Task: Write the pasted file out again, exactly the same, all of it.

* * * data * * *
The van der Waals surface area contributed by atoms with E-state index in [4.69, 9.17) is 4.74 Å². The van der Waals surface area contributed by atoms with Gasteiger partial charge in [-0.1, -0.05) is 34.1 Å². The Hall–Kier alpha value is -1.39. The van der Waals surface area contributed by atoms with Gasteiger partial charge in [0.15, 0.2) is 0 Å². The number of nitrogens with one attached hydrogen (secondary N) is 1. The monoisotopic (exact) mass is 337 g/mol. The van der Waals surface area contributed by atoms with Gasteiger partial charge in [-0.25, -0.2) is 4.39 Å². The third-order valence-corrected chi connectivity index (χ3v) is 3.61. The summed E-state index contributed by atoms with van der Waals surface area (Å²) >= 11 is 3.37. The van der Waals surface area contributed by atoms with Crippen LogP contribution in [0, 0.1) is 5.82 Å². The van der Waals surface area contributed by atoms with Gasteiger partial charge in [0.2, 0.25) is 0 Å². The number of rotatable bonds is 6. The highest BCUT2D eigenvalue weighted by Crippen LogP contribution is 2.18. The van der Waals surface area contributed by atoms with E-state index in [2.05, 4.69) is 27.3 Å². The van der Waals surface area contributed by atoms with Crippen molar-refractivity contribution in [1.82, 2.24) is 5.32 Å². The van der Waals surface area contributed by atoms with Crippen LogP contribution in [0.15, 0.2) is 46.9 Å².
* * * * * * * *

The van der Waals surface area contributed by atoms with E-state index in [4.69, 9.17) is 4.74 Å². The van der Waals surface area contributed by atoms with Gasteiger partial charge in [-0.1, -0.05) is 34.1 Å². The Hall–Kier alpha value is -1.39. The van der Waals surface area contributed by atoms with Gasteiger partial charge in [0.15, 0.2) is 0 Å². The number of nitrogens with one attached hydrogen (secondary N) is 1. The monoisotopic (exact) mass is 337 g/mol. The van der Waals surface area contributed by atoms with Gasteiger partial charge in [-0.25, -0.2) is 4.39 Å². The third-order valence-corrected chi connectivity index (χ3v) is 3.61. The summed E-state index contributed by atoms with van der Waals surface area (Å²) >= 11 is 3.37. The van der Waals surface area contributed by atoms with Crippen LogP contribution in [0, 0.1) is 5.82 Å². The van der Waals surface area contributed by atoms with Gasteiger partial charge in [0.2, 0.25) is 0 Å². The number of rotatable bonds is 6. The highest BCUT2D eigenvalue weighted by Crippen LogP contribution is 2.18. The van der Waals surface area contributed by atoms with E-state index in [2.05, 4.69) is 27.3 Å². The van der Waals surface area contributed by atoms with Crippen molar-refractivity contribution in [1.82, 2.24) is 5.32 Å². The van der Waals surface area contributed by atoms with Crippen LogP contribution in [0.15, 0.2) is 46.9 Å².